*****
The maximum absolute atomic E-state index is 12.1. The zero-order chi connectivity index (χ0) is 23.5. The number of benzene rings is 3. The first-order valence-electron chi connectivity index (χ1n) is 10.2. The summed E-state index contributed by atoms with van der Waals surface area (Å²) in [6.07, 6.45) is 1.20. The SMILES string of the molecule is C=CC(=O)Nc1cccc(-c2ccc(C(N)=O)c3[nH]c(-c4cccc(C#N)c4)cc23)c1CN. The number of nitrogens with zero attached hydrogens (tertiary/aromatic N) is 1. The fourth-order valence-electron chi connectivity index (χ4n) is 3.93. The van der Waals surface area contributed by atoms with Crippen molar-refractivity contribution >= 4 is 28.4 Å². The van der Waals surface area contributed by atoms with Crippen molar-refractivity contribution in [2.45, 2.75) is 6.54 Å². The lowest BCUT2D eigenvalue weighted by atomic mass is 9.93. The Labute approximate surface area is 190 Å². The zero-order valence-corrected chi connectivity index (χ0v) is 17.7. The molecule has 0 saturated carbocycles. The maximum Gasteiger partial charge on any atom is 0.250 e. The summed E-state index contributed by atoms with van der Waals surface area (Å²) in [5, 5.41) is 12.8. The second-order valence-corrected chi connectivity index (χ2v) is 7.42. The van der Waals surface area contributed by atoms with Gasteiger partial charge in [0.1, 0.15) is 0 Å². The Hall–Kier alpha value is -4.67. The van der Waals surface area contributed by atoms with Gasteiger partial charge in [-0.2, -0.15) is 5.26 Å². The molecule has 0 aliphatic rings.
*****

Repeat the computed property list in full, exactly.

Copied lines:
The maximum absolute atomic E-state index is 12.1. The zero-order chi connectivity index (χ0) is 23.5. The number of benzene rings is 3. The first-order valence-electron chi connectivity index (χ1n) is 10.2. The summed E-state index contributed by atoms with van der Waals surface area (Å²) in [6.07, 6.45) is 1.20. The SMILES string of the molecule is C=CC(=O)Nc1cccc(-c2ccc(C(N)=O)c3[nH]c(-c4cccc(C#N)c4)cc23)c1CN. The number of nitrogens with zero attached hydrogens (tertiary/aromatic N) is 1. The fourth-order valence-electron chi connectivity index (χ4n) is 3.93. The van der Waals surface area contributed by atoms with Crippen molar-refractivity contribution >= 4 is 28.4 Å². The van der Waals surface area contributed by atoms with Crippen molar-refractivity contribution in [2.45, 2.75) is 6.54 Å². The lowest BCUT2D eigenvalue weighted by atomic mass is 9.93. The Labute approximate surface area is 190 Å². The zero-order valence-corrected chi connectivity index (χ0v) is 17.7. The molecule has 0 saturated carbocycles. The maximum Gasteiger partial charge on any atom is 0.250 e. The summed E-state index contributed by atoms with van der Waals surface area (Å²) in [5, 5.41) is 12.8. The second-order valence-corrected chi connectivity index (χ2v) is 7.42. The van der Waals surface area contributed by atoms with Gasteiger partial charge in [0.1, 0.15) is 0 Å². The Hall–Kier alpha value is -4.67. The van der Waals surface area contributed by atoms with Gasteiger partial charge in [-0.2, -0.15) is 5.26 Å². The molecule has 0 aliphatic rings.